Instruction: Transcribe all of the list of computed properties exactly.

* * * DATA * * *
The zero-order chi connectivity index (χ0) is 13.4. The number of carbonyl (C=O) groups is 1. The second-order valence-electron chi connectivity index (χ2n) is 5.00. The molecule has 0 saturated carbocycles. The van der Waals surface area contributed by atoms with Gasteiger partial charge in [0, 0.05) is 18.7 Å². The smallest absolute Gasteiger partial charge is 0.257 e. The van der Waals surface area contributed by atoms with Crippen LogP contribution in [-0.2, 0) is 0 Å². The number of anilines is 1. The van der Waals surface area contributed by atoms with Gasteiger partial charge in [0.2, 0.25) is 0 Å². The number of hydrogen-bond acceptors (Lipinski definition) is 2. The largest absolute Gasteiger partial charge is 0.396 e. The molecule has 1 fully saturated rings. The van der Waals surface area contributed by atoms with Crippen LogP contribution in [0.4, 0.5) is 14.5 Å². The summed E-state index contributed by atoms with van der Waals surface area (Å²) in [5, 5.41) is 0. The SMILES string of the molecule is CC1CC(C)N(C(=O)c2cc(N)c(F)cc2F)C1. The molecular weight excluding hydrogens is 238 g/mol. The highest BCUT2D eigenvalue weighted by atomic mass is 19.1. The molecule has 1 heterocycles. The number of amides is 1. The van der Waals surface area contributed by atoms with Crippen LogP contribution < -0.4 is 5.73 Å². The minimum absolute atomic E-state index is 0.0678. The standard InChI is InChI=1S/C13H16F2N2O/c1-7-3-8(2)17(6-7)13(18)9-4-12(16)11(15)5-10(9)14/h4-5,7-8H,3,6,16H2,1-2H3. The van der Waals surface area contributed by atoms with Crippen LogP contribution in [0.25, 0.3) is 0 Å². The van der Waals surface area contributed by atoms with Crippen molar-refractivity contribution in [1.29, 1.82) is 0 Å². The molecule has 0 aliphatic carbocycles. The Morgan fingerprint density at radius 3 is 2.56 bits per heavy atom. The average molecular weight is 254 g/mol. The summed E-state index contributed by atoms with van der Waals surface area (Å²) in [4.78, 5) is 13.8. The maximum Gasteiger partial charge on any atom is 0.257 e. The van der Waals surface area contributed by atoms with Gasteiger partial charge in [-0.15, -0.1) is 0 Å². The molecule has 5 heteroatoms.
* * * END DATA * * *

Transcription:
The zero-order chi connectivity index (χ0) is 13.4. The number of carbonyl (C=O) groups is 1. The second-order valence-electron chi connectivity index (χ2n) is 5.00. The molecule has 0 saturated carbocycles. The van der Waals surface area contributed by atoms with Gasteiger partial charge in [0, 0.05) is 18.7 Å². The smallest absolute Gasteiger partial charge is 0.257 e. The van der Waals surface area contributed by atoms with Crippen LogP contribution in [-0.2, 0) is 0 Å². The number of anilines is 1. The van der Waals surface area contributed by atoms with Gasteiger partial charge in [0.2, 0.25) is 0 Å². The number of hydrogen-bond acceptors (Lipinski definition) is 2. The largest absolute Gasteiger partial charge is 0.396 e. The molecule has 1 fully saturated rings. The van der Waals surface area contributed by atoms with Crippen LogP contribution in [0.4, 0.5) is 14.5 Å². The summed E-state index contributed by atoms with van der Waals surface area (Å²) in [5, 5.41) is 0. The SMILES string of the molecule is CC1CC(C)N(C(=O)c2cc(N)c(F)cc2F)C1. The molecular weight excluding hydrogens is 238 g/mol. The highest BCUT2D eigenvalue weighted by atomic mass is 19.1. The molecule has 1 heterocycles. The number of amides is 1. The van der Waals surface area contributed by atoms with Crippen LogP contribution < -0.4 is 5.73 Å². The minimum absolute atomic E-state index is 0.0678. The standard InChI is InChI=1S/C13H16F2N2O/c1-7-3-8(2)17(6-7)13(18)9-4-12(16)11(15)5-10(9)14/h4-5,7-8H,3,6,16H2,1-2H3. The van der Waals surface area contributed by atoms with Crippen LogP contribution in [0.25, 0.3) is 0 Å². The van der Waals surface area contributed by atoms with Crippen molar-refractivity contribution in [1.29, 1.82) is 0 Å². The molecule has 0 aliphatic carbocycles. The Morgan fingerprint density at radius 3 is 2.56 bits per heavy atom. The average molecular weight is 254 g/mol. The summed E-state index contributed by atoms with van der Waals surface area (Å²) in [4.78, 5) is 13.8. The maximum Gasteiger partial charge on any atom is 0.257 e. The van der Waals surface area contributed by atoms with Gasteiger partial charge in [-0.15, -0.1) is 0 Å². The molecule has 5 heteroatoms.